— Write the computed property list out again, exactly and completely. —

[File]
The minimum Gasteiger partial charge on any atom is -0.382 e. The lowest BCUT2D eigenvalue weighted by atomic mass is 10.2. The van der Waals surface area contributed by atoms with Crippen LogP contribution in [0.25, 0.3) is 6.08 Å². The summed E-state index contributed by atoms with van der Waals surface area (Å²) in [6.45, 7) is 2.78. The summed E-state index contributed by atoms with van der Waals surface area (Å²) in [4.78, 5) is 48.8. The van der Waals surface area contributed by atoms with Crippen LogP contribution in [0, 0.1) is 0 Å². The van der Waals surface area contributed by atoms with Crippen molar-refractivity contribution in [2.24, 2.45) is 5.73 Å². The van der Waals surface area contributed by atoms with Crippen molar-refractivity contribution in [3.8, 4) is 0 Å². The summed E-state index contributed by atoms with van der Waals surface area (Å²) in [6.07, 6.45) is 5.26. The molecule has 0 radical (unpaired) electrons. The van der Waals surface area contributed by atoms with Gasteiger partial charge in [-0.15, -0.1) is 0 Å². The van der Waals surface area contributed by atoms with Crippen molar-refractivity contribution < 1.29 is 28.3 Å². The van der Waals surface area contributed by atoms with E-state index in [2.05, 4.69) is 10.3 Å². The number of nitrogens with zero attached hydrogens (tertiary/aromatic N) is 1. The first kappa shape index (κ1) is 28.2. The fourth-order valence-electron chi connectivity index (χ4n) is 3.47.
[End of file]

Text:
The minimum Gasteiger partial charge on any atom is -0.382 e. The lowest BCUT2D eigenvalue weighted by atomic mass is 10.2. The van der Waals surface area contributed by atoms with Crippen LogP contribution in [0.25, 0.3) is 6.08 Å². The summed E-state index contributed by atoms with van der Waals surface area (Å²) in [6.45, 7) is 2.78. The summed E-state index contributed by atoms with van der Waals surface area (Å²) in [4.78, 5) is 48.8. The van der Waals surface area contributed by atoms with Crippen LogP contribution in [0, 0.1) is 0 Å². The van der Waals surface area contributed by atoms with Crippen molar-refractivity contribution in [2.24, 2.45) is 5.73 Å². The van der Waals surface area contributed by atoms with Crippen molar-refractivity contribution in [3.8, 4) is 0 Å². The summed E-state index contributed by atoms with van der Waals surface area (Å²) in [6.07, 6.45) is 5.26. The molecule has 0 radical (unpaired) electrons. The van der Waals surface area contributed by atoms with Gasteiger partial charge in [-0.15, -0.1) is 0 Å². The van der Waals surface area contributed by atoms with Crippen molar-refractivity contribution < 1.29 is 28.3 Å². The van der Waals surface area contributed by atoms with E-state index in [2.05, 4.69) is 10.3 Å². The number of nitrogens with zero attached hydrogens (tertiary/aromatic N) is 1. The first kappa shape index (κ1) is 28.2. The fourth-order valence-electron chi connectivity index (χ4n) is 3.47.